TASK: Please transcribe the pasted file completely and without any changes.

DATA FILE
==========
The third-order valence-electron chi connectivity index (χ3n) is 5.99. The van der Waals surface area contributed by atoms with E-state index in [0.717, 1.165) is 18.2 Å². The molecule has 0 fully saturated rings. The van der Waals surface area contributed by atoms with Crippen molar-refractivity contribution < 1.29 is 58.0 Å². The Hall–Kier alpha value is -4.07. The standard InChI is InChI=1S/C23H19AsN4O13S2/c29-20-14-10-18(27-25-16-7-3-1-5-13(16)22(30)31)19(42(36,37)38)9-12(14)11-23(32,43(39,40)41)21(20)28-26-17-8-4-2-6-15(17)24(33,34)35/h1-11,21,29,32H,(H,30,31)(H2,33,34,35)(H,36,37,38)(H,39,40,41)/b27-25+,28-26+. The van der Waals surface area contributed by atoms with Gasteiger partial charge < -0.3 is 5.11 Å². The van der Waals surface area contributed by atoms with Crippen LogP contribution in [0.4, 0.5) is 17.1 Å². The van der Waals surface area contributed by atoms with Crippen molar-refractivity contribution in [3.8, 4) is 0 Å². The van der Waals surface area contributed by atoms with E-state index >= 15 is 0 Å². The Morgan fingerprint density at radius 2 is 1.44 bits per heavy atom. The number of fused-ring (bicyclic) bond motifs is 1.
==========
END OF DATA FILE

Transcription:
The third-order valence-electron chi connectivity index (χ3n) is 5.99. The van der Waals surface area contributed by atoms with E-state index in [0.717, 1.165) is 18.2 Å². The molecule has 0 fully saturated rings. The van der Waals surface area contributed by atoms with Crippen molar-refractivity contribution < 1.29 is 58.0 Å². The Hall–Kier alpha value is -4.07. The standard InChI is InChI=1S/C23H19AsN4O13S2/c29-20-14-10-18(27-25-16-7-3-1-5-13(16)22(30)31)19(42(36,37)38)9-12(14)11-23(32,43(39,40)41)21(20)28-26-17-8-4-2-6-15(17)24(33,34)35/h1-11,21,29,32H,(H,30,31)(H2,33,34,35)(H,36,37,38)(H,39,40,41)/b27-25+,28-26+. The van der Waals surface area contributed by atoms with Gasteiger partial charge < -0.3 is 5.11 Å². The van der Waals surface area contributed by atoms with Crippen LogP contribution in [0.4, 0.5) is 17.1 Å². The van der Waals surface area contributed by atoms with Crippen molar-refractivity contribution in [3.8, 4) is 0 Å². The van der Waals surface area contributed by atoms with E-state index >= 15 is 0 Å². The Morgan fingerprint density at radius 2 is 1.44 bits per heavy atom. The number of fused-ring (bicyclic) bond motifs is 1.